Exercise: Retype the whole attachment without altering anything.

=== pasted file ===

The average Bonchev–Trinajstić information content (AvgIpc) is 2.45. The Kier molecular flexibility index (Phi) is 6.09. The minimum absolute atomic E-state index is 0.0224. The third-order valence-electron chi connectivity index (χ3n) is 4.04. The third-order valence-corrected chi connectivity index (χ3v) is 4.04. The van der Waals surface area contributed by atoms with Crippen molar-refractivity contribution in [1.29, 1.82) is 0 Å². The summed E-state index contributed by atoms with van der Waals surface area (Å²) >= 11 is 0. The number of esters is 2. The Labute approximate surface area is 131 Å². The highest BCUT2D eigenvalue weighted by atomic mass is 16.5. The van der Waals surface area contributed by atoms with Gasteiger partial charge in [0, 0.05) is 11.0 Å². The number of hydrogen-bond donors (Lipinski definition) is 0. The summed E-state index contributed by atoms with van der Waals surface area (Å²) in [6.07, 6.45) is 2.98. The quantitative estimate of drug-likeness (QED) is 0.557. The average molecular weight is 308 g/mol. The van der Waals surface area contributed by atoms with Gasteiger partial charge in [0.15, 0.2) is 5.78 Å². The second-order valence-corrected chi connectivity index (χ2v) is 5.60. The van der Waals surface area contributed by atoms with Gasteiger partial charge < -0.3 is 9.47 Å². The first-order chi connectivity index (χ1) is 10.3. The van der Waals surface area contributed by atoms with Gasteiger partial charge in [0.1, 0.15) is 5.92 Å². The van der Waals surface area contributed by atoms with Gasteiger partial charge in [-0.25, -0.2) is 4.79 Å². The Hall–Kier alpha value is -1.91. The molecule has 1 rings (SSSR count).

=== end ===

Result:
The average Bonchev–Trinajstić information content (AvgIpc) is 2.45. The Kier molecular flexibility index (Phi) is 6.09. The minimum absolute atomic E-state index is 0.0224. The third-order valence-electron chi connectivity index (χ3n) is 4.04. The third-order valence-corrected chi connectivity index (χ3v) is 4.04. The van der Waals surface area contributed by atoms with Crippen molar-refractivity contribution in [1.29, 1.82) is 0 Å². The summed E-state index contributed by atoms with van der Waals surface area (Å²) >= 11 is 0. The number of esters is 2. The Labute approximate surface area is 131 Å². The highest BCUT2D eigenvalue weighted by atomic mass is 16.5. The van der Waals surface area contributed by atoms with Gasteiger partial charge in [0, 0.05) is 11.0 Å². The number of hydrogen-bond donors (Lipinski definition) is 0. The summed E-state index contributed by atoms with van der Waals surface area (Å²) in [6.07, 6.45) is 2.98. The quantitative estimate of drug-likeness (QED) is 0.557. The average molecular weight is 308 g/mol. The van der Waals surface area contributed by atoms with Gasteiger partial charge in [0.15, 0.2) is 5.78 Å². The second-order valence-corrected chi connectivity index (χ2v) is 5.60. The van der Waals surface area contributed by atoms with Gasteiger partial charge < -0.3 is 9.47 Å². The first-order chi connectivity index (χ1) is 10.3. The van der Waals surface area contributed by atoms with Gasteiger partial charge in [0.1, 0.15) is 5.92 Å². The van der Waals surface area contributed by atoms with Gasteiger partial charge in [-0.25, -0.2) is 4.79 Å². The Hall–Kier alpha value is -1.91. The molecule has 1 rings (SSSR count).